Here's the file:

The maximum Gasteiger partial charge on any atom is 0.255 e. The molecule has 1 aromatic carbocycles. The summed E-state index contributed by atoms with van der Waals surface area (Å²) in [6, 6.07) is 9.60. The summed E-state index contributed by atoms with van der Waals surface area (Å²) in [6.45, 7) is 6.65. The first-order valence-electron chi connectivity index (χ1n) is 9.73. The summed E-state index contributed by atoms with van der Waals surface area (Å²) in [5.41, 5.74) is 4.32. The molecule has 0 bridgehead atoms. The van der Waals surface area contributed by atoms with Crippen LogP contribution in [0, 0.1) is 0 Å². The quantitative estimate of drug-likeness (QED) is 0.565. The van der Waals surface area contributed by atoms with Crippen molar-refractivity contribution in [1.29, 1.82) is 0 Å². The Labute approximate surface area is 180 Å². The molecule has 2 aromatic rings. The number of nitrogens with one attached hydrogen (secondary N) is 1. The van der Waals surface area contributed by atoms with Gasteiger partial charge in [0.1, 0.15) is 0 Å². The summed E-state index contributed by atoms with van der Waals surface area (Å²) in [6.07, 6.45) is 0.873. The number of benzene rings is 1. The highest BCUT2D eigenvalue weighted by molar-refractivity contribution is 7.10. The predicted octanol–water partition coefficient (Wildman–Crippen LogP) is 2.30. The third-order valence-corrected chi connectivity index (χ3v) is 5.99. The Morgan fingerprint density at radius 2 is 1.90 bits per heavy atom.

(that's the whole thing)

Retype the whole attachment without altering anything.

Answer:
The maximum Gasteiger partial charge on any atom is 0.255 e. The molecule has 1 aromatic carbocycles. The summed E-state index contributed by atoms with van der Waals surface area (Å²) in [6, 6.07) is 9.60. The summed E-state index contributed by atoms with van der Waals surface area (Å²) in [6.45, 7) is 6.65. The first-order valence-electron chi connectivity index (χ1n) is 9.73. The summed E-state index contributed by atoms with van der Waals surface area (Å²) in [5.41, 5.74) is 4.32. The molecule has 0 bridgehead atoms. The van der Waals surface area contributed by atoms with Crippen LogP contribution in [0, 0.1) is 0 Å². The quantitative estimate of drug-likeness (QED) is 0.565. The van der Waals surface area contributed by atoms with Crippen molar-refractivity contribution in [1.29, 1.82) is 0 Å². The Labute approximate surface area is 180 Å². The molecule has 2 aromatic rings. The number of nitrogens with one attached hydrogen (secondary N) is 1. The van der Waals surface area contributed by atoms with Gasteiger partial charge in [0.1, 0.15) is 0 Å². The summed E-state index contributed by atoms with van der Waals surface area (Å²) in [6.07, 6.45) is 0.873. The number of benzene rings is 1. The highest BCUT2D eigenvalue weighted by molar-refractivity contribution is 7.10. The predicted octanol–water partition coefficient (Wildman–Crippen LogP) is 2.30. The third-order valence-corrected chi connectivity index (χ3v) is 5.99. The Morgan fingerprint density at radius 2 is 1.90 bits per heavy atom.